• 20. MySQL-Solaris Cluster Benefits
    • Enhanced end-to-end infrastructure availability
    • Continuous MySQL Availability
      • Automatic failover if master node fails
    • Low cost solution
      • Software is free and open sourced
    • Efficient Resource Utilization
      • Multiple applications can be consolidated
    • Ease of operations
      • SC enables clustered systems to be managed as if they were on a single system
  • 21. Additional information
    • Step by step deployment guide
      • http://docs.sun.com/app/docs/doc/819-3059
    • Failover study of HA-MySQL
      • http://blogs.sun.com/krishs/date/200804
    • Solaris Cluster
      • http://www.sun.com/software/solaris/cluster/index.xml
      • http://opensolaris.org/os/community/ha-clusters/
  • 22.
      • Consolidate MySQL installations using Solaris Containers
  • 23. Solaris Containers
    • Containers : Zones + Resource Management
      • Zones: isolated virtual application environments
      • Resource management – resource control (CPU, Memory)‏
    • Achieving Consolidation Goals
      • Reduce Hardware
        • Combine low utilization systems
      • Isolate applications from faults
      • Maintain Service Levels
        • Fine tune response times
  • 24. MySQL Consolidation Study
    • System Configuration
      • Sun Fire X4100 (4 CPU, 8 GB Memory)‏
    • Local container configuration ( 1 CPU , 1 GB Memory
    • Sysbench Read-only Sysbench read-write
  • 25.
    • Dtrace (Jenny Chen)‏
  • 26. DTrace
    • Use DTrace with MySQL to drill down Monitoring MySQL Performance
    • Examples & Solutions
    • Easy Steps To add DTrace probes into MySQL core server and storage Engines
    • Easy Steps to display MySQL DTrace probes into Chime visualization Tool for DTrace
  • 27. Why DTrace
    • Solaris 10 Dynamic Tracing Facility to provide comprehensive view of operating system and application behaviour
    • DTrace to examine particular system areas: disk I/O, CPU, Memory
    • Process Tracing and Debugging
      • USDT (User-level statically defined tracing) place custom probes in application code
      • Add USDT into MySQL source to monitor MySQL and gather the useful data missing by the current MySQL monitor tools:
  • 28. DTrace: Monitor I/Os
    • Exam I/O wait time by filename and mysqld(Available at DTraceToolkit)‏
      • #!/usr/sbin/dtrace –s
      • #pragma D option quiet
      • io:::wait-start
      • / execname == “mysqld” /
      • { self->start = timestamp; }
      • io:::wait-done
      • / execname == “mysqld” && self->start /
      • { this->elapsed = timestamp - self->start;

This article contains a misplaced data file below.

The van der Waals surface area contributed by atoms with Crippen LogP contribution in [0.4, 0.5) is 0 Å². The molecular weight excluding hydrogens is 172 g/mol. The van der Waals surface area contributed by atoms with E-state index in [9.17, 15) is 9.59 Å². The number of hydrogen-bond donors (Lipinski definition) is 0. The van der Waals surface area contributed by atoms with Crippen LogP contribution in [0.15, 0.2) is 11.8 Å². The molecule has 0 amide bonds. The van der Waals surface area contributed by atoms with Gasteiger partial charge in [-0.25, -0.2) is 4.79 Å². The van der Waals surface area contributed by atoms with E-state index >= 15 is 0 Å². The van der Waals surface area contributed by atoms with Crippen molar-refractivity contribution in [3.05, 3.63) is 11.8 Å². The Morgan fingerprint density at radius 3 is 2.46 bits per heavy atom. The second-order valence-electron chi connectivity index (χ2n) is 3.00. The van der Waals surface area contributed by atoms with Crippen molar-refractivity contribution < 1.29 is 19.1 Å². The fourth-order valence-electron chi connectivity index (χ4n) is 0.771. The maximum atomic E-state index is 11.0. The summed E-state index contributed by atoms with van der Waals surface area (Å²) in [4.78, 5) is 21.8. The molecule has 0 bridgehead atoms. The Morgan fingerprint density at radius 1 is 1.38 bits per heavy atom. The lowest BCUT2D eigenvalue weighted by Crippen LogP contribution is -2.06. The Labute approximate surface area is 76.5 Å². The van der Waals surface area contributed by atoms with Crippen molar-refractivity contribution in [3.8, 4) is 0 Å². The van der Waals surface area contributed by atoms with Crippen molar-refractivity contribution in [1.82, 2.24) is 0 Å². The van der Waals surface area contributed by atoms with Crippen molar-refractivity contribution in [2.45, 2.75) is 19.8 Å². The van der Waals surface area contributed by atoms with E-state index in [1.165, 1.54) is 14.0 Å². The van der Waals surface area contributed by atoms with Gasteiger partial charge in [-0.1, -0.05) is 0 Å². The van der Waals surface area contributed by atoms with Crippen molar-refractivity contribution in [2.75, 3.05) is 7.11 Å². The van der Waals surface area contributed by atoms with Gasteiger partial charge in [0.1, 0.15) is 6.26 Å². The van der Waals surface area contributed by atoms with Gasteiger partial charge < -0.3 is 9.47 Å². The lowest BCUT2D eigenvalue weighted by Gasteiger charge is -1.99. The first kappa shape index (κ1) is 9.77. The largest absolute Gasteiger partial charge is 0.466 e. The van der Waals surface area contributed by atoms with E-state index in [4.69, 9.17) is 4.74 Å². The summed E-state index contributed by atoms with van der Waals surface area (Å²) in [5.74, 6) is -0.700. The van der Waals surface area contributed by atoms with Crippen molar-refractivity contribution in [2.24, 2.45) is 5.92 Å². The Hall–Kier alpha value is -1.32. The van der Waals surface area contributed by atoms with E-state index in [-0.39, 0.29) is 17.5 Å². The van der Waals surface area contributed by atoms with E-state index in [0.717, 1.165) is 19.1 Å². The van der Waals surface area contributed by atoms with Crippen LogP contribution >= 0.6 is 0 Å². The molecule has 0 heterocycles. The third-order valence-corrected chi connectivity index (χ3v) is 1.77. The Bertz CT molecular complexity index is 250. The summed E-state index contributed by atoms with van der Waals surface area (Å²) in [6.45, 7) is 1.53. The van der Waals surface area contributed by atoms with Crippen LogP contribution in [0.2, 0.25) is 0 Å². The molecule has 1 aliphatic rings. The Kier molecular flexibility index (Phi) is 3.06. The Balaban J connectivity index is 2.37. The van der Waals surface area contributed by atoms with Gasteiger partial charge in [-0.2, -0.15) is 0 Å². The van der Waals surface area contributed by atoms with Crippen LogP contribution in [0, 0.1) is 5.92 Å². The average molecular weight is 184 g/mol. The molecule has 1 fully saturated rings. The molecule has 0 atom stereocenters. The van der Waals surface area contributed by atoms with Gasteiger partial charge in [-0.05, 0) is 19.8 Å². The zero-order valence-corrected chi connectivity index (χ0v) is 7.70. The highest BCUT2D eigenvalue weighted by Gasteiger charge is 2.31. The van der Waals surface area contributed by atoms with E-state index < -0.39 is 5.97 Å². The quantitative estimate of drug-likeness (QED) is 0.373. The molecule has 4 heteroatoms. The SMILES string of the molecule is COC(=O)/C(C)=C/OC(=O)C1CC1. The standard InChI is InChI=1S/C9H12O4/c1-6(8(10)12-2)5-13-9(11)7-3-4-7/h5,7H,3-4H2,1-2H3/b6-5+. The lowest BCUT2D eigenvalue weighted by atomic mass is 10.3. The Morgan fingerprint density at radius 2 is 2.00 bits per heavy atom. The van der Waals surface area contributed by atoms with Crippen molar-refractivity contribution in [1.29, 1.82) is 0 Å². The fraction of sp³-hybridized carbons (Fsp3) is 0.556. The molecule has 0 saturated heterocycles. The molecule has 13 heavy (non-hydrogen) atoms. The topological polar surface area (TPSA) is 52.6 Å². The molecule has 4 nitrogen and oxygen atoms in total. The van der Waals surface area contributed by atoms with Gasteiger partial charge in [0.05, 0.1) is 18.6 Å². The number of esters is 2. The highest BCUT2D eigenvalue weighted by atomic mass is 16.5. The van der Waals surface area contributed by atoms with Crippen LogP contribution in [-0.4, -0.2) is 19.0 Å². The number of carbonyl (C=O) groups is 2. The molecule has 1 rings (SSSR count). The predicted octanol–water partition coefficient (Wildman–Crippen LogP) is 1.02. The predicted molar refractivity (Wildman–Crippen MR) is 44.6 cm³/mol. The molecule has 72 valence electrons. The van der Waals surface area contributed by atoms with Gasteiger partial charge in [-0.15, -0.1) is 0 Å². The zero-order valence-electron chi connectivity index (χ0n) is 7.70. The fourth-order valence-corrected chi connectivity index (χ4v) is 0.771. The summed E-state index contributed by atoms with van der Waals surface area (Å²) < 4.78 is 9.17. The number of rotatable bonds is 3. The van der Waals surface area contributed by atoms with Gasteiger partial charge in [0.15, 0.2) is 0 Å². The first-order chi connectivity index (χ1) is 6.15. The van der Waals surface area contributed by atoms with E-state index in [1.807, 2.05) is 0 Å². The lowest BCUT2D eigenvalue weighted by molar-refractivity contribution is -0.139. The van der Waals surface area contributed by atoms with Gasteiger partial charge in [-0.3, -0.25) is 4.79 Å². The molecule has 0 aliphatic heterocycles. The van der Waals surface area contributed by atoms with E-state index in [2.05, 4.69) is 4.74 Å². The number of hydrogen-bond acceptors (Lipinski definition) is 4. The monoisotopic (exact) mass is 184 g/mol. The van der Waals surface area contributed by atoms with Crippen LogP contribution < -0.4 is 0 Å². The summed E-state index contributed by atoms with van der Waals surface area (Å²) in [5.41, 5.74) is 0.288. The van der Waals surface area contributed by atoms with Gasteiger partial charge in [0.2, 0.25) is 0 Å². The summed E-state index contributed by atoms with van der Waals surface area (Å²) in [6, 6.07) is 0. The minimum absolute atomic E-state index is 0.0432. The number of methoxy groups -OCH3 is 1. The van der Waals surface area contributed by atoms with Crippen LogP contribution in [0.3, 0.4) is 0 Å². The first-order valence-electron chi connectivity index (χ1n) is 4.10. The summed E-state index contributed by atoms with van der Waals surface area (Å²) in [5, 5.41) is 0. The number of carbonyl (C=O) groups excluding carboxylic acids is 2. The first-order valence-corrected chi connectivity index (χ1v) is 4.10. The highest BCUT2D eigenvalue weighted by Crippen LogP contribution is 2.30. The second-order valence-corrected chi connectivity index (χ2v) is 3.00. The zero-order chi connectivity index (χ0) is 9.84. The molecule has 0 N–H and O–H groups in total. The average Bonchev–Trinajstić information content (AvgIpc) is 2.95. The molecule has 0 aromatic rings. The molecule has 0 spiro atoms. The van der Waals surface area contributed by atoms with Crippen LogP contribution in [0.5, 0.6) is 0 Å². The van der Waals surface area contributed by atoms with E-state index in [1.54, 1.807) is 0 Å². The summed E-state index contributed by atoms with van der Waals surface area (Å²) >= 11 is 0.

• @files[pid,args[1]->dev_pathname, args[2]->fi_pathname] = sum(this->elapsed);
      • self->start = 0;
      • }
      • profile:::tick-5s
      • { printf(“------------------------------------------------- ”);
      • printf(“%6s %8s %20s %50s ”, “PID”, “TIME”, “DEVICE”, “FILE”);
      • printa(“%6d %@8d %20s %8s ”, @files);
      • printf (“------------------------------------------------ ”); }
      • #./mysqliowait.d
      • ---------------------------------------------------
      • PID TIME DEVICE FILE
      • 113 234 /dev/dsk/c0t2d0s0 /usr/local/mysql/data/ibdata1
  • 29. DTrace: Monitor CPU
    • classic performance problem
      • #!/usr/sbin/dtrace -s
      • #pragma D option quiet
      • syscall:::entry
      • {
      • self->ts=vtimestamp;
      • }
      • syscall:::return
      • /self->ts/
      • {
      • @a[execname, probefunc] = count();
      • @b[execname, probefunc] = sum (vtimestamp - self->ts);
      • self->ts=0;
      • }
      • END
      • {
      • printf("%-16s %-16s %-8s ","EXEC","SYSCALL","COUNT");
      • printa("%-16s %-16s %-@8d ",@a);
      • printf("%-16s %-16s %-8s ","EXEC","SYSCALL","TIME");
      • printa("%-16s %-16s %-@8d ",@b);
      • }
  • 30.
      • # ./syscall.d
      • EXEC SYSCALL COUNT
      • devfsadm lwp_park 1
      • dtrace fstat 1
      • ...
      • mysqld read 106542
      • mysqld gtime 109613
      • mysqld pread 1181669
      • ---------------------------------------------------
      • EXEC SYSCALL TIME
      • dtrace lwp_sigmask 218
      • pkill getpid 302
      • ...
      • mysqld read 259284183
      • mysqld write 267556239
      • mysqld pread 4650457224
  • 31.
    • Agrregated user stack backtrace to understand of the nature of pread() in MySQL source code – useful for mysql developers
        • # dtrace -n 'syscall::pread:entry / execname == "mysqld" / { @[ustack()]=count() }
      • dtrace: description 'syscall::pread:entry ' matched 1 probe
      • ...
      • libc.so.1`_pread+0xa
      • mysqld`my_pread+0x54
      • mysqld`_mi_read_static_record+0x67
      • mysqld`mi_rnext+0x1fe
      • ...
      • mysqld`handle_one_connection+0x855
      • libc.so.1`_thr_setup+0x67
      • 1564811
      • ....
      • Replace high cost pread with
      • “ --myisam_use_mmap=1”- useful for mysql DBA
    • A 94% performance improvement !